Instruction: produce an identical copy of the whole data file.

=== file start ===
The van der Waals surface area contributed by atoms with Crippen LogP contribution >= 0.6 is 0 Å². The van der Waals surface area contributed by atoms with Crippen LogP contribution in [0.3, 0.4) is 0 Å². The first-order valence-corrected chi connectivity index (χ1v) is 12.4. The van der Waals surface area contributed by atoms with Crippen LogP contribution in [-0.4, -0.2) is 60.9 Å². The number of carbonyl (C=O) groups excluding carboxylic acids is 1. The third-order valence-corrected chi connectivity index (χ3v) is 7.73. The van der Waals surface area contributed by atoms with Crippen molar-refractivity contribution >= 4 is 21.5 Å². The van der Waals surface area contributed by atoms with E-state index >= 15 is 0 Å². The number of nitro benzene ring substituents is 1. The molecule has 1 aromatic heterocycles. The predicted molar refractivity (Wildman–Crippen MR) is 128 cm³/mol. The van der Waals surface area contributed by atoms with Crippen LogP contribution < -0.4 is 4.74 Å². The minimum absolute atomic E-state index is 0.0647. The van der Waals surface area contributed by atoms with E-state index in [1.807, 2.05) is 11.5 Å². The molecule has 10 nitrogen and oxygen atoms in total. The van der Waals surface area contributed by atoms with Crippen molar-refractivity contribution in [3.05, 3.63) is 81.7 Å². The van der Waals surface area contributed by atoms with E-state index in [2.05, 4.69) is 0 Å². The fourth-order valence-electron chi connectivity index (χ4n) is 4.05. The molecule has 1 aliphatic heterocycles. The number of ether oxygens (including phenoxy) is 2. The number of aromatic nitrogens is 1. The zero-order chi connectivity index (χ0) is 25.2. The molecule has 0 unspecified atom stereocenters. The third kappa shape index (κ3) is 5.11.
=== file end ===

The van der Waals surface area contributed by atoms with Crippen LogP contribution >= 0.6 is 0 Å². The van der Waals surface area contributed by atoms with Crippen LogP contribution in [0.3, 0.4) is 0 Å². The first-order valence-corrected chi connectivity index (χ1v) is 12.4. The van der Waals surface area contributed by atoms with Crippen LogP contribution in [-0.4, -0.2) is 60.9 Å². The number of carbonyl (C=O) groups excluding carboxylic acids is 1. The third-order valence-corrected chi connectivity index (χ3v) is 7.73. The van der Waals surface area contributed by atoms with Crippen molar-refractivity contribution >= 4 is 21.5 Å². The van der Waals surface area contributed by atoms with E-state index >= 15 is 0 Å². The number of nitro benzene ring substituents is 1. The molecule has 1 aromatic heterocycles. The predicted molar refractivity (Wildman–Crippen MR) is 128 cm³/mol. The van der Waals surface area contributed by atoms with Crippen LogP contribution < -0.4 is 4.74 Å². The minimum absolute atomic E-state index is 0.0647. The van der Waals surface area contributed by atoms with E-state index in [1.807, 2.05) is 11.5 Å². The molecule has 10 nitrogen and oxygen atoms in total. The van der Waals surface area contributed by atoms with Crippen molar-refractivity contribution in [3.05, 3.63) is 81.7 Å². The van der Waals surface area contributed by atoms with E-state index in [2.05, 4.69) is 0 Å². The fourth-order valence-electron chi connectivity index (χ4n) is 4.05. The molecule has 1 aliphatic heterocycles. The number of ether oxygens (including phenoxy) is 2. The number of aromatic nitrogens is 1. The zero-order chi connectivity index (χ0) is 25.2. The molecule has 0 unspecified atom stereocenters. The third kappa shape index (κ3) is 5.11.